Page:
“I was locating my pitches pretty well for the most part and had a lot of success with it, so it’s something I think I can continue to do and build off of for the next time.”
Workman became the first Red Sox pitcher to allow three or fewer base runners in his first major-league start since 1934 when George Hockette allowed three against the St. Louis Browns.
“He didn’t show any kind of fear for the situation,” Boston manager John Farrell said. “He was very poised, very good mound presence, good composure. I thought he had very good stuff.”
Sunday’s game turned into a battle of the bullpens after Colon and Workman departed.
Oakland’s Sean Doolittle worked 1 2/3 scoreless innings and closer Grant Balfour pitched a perfect ninth, striking out the side. Ryan Cook blanked the Red Sox in the 10th and 11th for the win
Boston’s Craig Breslow threw 1 2/3 scoreless innings and Koji Uehara followed with two scoreless innings, striking out the side in the ninth.
Cook walked two batters and hit another in the top of the 11th but survived a bases-loaded jam, striking out Brock Holt to end the inning after a meeting on the mound with pitching coach Curt Young.
“I felt pretty good today. I just kind of got out of sync for a minute,” Cook said. “He just kind of settled me down and said, ‘You’re all right, keep making pitches. We’ve got a good matchup here, and you’ll be fine.’”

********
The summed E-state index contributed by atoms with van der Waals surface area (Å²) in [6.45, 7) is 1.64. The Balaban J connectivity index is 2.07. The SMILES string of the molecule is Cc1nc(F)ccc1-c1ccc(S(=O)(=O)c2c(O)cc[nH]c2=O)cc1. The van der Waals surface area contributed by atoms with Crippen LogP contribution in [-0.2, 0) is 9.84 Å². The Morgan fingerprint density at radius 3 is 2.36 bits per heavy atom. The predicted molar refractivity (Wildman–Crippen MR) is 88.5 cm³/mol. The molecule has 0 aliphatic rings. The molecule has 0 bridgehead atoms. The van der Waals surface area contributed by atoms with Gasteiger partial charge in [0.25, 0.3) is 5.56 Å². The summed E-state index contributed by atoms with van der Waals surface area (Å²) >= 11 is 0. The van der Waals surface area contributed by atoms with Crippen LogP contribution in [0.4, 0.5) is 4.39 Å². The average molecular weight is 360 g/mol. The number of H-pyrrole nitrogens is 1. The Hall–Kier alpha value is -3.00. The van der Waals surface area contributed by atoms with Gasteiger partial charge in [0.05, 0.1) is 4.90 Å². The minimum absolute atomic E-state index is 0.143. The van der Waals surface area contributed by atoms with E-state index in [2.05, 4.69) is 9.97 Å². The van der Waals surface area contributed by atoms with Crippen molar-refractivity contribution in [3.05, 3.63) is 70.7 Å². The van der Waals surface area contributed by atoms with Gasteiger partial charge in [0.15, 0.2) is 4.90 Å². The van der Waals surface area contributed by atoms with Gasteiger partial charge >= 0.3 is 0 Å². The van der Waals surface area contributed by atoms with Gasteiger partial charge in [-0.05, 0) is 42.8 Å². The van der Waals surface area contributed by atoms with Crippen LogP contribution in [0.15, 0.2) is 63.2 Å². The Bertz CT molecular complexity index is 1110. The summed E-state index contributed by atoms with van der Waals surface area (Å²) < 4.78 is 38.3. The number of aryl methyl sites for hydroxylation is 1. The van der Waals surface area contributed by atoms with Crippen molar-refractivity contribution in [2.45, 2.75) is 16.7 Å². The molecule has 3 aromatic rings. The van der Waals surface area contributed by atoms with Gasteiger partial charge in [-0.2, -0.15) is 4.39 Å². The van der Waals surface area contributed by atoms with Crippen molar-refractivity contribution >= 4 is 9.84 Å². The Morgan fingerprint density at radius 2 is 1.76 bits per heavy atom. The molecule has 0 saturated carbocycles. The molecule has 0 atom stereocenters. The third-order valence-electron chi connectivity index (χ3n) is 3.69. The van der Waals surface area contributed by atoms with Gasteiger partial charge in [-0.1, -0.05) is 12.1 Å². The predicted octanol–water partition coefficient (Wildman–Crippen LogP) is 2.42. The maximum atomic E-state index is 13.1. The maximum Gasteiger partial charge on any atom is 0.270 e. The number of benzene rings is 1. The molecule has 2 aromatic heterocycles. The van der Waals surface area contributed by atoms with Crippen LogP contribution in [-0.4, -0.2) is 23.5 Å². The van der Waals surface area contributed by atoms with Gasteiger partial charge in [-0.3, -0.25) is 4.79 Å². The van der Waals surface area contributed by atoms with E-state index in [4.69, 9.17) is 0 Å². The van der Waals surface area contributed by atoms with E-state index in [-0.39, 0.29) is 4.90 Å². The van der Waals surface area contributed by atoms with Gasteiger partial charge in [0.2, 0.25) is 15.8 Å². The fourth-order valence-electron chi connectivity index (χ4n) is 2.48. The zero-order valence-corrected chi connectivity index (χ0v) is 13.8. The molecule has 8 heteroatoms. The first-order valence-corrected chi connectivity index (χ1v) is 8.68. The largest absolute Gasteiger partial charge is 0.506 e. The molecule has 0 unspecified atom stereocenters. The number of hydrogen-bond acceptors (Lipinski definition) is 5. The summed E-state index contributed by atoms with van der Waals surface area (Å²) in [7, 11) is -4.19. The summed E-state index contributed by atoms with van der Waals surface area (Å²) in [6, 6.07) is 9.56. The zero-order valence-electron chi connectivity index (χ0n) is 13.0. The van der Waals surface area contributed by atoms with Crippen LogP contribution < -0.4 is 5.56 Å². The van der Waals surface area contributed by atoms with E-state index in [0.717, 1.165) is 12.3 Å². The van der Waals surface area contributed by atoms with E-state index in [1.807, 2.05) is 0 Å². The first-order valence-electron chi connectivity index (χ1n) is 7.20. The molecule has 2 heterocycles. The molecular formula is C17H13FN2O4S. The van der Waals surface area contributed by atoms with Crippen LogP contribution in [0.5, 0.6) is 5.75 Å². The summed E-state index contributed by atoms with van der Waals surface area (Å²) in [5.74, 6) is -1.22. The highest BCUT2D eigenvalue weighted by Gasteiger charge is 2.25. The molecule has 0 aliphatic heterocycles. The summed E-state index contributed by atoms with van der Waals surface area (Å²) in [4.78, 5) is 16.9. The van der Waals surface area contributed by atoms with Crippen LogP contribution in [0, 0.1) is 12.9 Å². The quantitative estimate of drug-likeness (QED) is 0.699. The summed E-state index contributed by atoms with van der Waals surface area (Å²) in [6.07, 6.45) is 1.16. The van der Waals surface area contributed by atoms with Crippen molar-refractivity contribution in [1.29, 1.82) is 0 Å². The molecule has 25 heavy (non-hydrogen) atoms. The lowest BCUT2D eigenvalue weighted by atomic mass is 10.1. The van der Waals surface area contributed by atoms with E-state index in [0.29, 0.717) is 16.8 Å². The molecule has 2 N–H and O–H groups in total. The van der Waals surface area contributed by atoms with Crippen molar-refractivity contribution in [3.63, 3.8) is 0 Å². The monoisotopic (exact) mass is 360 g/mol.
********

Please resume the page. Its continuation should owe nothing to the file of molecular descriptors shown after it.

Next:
NOTES: Balfour was added to the American League All-Star team, taking Colon’s place on the team. Colon made the team but will be inactive after pitching Sunday. Balfour is the first Australian pitcher and second Australian player to receive an All-Star berth. … The Red Sox promoted Britton from Triple-A Pawtucket and optioned OF Jackie Bradley Jr. to Pawtucket. This marks Britton’s first promotion to the major leagues. … Red Sox OF Jonny Gomes received his third career ejection in the ninth after striking out.
On Saturday night, Oakland right-hander A.J. Griffin helped the A’s blank Boston 3-0.
Griffin threw eight shutout innings before giving way to closer Grant Balfour, who pitched a scoreless ninth for his 43rd consecutive save, an ongoing Oakland record. Griffin allowed six hits — five singles and a Napoli double — and won his third straight decision. He struck out three, walked one and improved his record to 8-6.
Red Sox left-hander Jon Lester took the loss despite a solid outing. He gave up three runs and six hits in 6 1/3 innings.
Derek Norris gave Oakland a 1-0 lead in the bottom of the fifth with a two-out home run off Lester. The A’s made it 2-0 in the sixth when Jed Lowrie walked with one out, moved to second on Josh Donaldson’s sharp single to center and scored on Yoenis Cespedes’ single to left.
The A’s increased their lead to 3-0 in the seventh. Former Red Sox outfielder Josh Reddick singled to left off Lester and moved to second when Norris walked. Reddick tagged up and advanced to third on rookie Grant Green’s flyout to right fielder Shane Victorino in foul territory.
Facing Red Sox reliever Junichi Tazawa, Coco Crisp lined an RBI single to right, bringing Reddick home.